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Re: response & insights to 600 th anniv

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Dear Bill;
As one of the lay historians around, I would respond for the
collective group as follows.
What happened? Yes the Expedition returned to Scotland where
shortly afterward Henry Sinclair was killed in the Orkneys
defending an English raid.
Did they intermarry with the Indians? There is no evidence
as to this. Records with aboriginal natives as well as the
Scots of the period were not kept. The expedition was not
designed as a permanent settlement however this is subject
to further study in the "Castle" and there is at least one
author that has maintained that a settlement was intended to
be somewhat permanent.
How come you never heard about this before. A great deal of
history and archeology is still being developed and studied
and understood. Hence a need for new students in both
disciplines. The viking settlements were a study of
mythology and oral traditions until recently post `1950'
when archeological studies have played a significant part in
Newfoundland and Greenland to further appreciate the
settlements and confirm that oral traditions and bards were
indeed accurate over 1000 years. Frederick Pohl was the
first primary historian (American) to write about the
expedition in 1960's. The Zeno diaries have been
controversial and known about since 1600.
Is it just a rumor? History is seldom the subject matter of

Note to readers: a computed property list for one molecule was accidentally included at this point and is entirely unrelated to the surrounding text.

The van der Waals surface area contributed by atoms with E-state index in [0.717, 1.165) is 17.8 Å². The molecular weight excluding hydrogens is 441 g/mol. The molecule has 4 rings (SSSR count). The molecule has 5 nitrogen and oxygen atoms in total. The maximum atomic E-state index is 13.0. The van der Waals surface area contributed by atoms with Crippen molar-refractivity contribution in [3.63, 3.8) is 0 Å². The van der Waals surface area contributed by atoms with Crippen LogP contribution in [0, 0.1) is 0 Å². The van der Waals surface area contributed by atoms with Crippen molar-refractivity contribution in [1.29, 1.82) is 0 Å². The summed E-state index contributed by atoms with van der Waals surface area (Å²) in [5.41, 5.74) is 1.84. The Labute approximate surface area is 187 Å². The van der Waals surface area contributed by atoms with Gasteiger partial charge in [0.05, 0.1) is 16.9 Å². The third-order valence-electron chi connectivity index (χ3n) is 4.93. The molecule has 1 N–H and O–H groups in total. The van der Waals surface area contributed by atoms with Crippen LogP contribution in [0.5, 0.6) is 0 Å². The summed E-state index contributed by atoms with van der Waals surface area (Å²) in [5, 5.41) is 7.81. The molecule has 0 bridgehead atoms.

rumors. However, I wonder that the study of history was
entirely through all the movies of Hollywood I feel that it
leaves anyone wondering as to the importance of any factual
material or academic research. By the time a story comes to
screen, most history no matter how absurd is based on a
kernel of truth. The voyages of Columbus fall into this
category. If we take the Hollywood version we would shudder
as to the reinvention of history. It is difficult separating
facts and mythology but it is done. There are sufficient
facts, circumstantial and direct to support the voyage as a
factual part of history.

The voyage has not been the subject matter of rumor although
not without controversy such as early english historians
describing Henry as discovering Greenland (which he clearly
did not do, being some 500 years late). It was the subject
matter of verbal and written history in Europe.
The reason you never heard about it before depends on your
location. If you are in North America you are privy to what
is taught and written about. Our school systems are very
poor at teaching historical study and much of what we learn
about Canadian and US History is coming through the media
which may or may not be accurate. Even historical text books
are poor in both systems.
Is there evidence? I am of the view that there is a growing
collection of strong evidence that can not be overlooked and
supports the history of the voyage. With the current focus I
am hopeful that much more will be learned in the years to
You may be aware of the Orkney symposium in 1997 which is
well outlined on the Henry Sinclair web site and worth the
read. Again Peter Cummings has been a significant
contributor to out knowledge which through the internet
grows and spreads faster that at any period in the history
of the world.
I encourage you and other members of the Clan to study about
those significant Sinclair ancestors that made their mark in
a small way on history and their world. Looking at the email
list I am encouraged that the contribution of "Sinclairs"
remains strong to this day.
Neil Sinclair

BillSincl wrote:

> So what happened? Did they ever go home? Did they
> intermarry with the indians?
> How come we never heard about this before? Is it just a
> rumor?
> Is there any evidence of the visit?

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